Embedded librarian describes any librarian that takes an active role inside the online CMS classroom (237).CMS stands for "course management system," which I have also heard as LMS or "learning management system." These two acronyms describe the same thing, as far as I can tell. Becker states: "The CMS provides a structure in which a librarian can become a part of the course" (237). Using Moodle or Blackboard has become a more common method for reaching out to students for librarians. Becker lists five reasons why the embedded librarian has been a bit more successful. He argues that "this approach is addressing many of the learning style characteristics of the current generation of students," including the fact (Reason #1) that
- "students start their research by looking on the Internet"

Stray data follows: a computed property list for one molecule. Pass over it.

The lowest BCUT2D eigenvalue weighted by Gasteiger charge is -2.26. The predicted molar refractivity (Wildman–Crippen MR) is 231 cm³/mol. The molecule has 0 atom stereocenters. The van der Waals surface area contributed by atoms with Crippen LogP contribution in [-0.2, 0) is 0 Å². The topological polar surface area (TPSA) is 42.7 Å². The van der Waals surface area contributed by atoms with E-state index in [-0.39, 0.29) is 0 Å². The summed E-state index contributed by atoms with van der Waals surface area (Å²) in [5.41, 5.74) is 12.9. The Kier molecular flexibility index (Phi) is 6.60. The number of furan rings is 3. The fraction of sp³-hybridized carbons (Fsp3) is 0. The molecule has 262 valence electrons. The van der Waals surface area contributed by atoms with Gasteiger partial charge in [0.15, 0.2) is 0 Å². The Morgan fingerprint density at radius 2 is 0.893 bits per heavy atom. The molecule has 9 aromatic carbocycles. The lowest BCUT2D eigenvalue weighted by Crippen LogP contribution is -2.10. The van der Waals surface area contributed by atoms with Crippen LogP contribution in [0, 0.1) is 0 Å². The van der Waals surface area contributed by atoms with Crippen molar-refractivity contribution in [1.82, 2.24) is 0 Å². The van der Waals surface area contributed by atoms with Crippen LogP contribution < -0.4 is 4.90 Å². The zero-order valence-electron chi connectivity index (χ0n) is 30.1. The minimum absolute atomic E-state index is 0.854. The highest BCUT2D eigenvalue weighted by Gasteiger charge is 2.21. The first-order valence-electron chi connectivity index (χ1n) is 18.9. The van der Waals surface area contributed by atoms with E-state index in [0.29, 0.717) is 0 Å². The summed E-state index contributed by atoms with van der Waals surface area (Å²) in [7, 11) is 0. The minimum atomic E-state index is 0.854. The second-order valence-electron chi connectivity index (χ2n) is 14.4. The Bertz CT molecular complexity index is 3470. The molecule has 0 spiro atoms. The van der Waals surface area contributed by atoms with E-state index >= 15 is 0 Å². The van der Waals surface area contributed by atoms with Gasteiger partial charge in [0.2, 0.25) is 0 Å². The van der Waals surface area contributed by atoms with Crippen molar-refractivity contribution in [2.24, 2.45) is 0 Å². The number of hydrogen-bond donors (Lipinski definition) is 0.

- "library resources are typically remotely accessed"
- "students expect library resources on the Web to be ranked"
- "students are more likely to use a database if it is made familiar to them, and"
- "students and faculty are interested in a point of need, practical approach to library research" (238).
In some sections I have proactively worked with students, offering suggestions on what they might do with their topic and which resources might prove useful. In this instance, the instructor asked students to post a paragraph with complete sentences that described what they might be interested in writing about. Knowing their topics, allowed me to conduct some preliminary searches in the catalog and sometimes in the databases. Suggesting sources or potentially useful keywords for searches can be well received by the students.
Below is the full citation of the article:
Becker, Bernd W. "Embedded Librarianship: A Point-of-Need Service." Behavioral & Social Sciences Librarian 29.3 (12 August 2010): 237-40.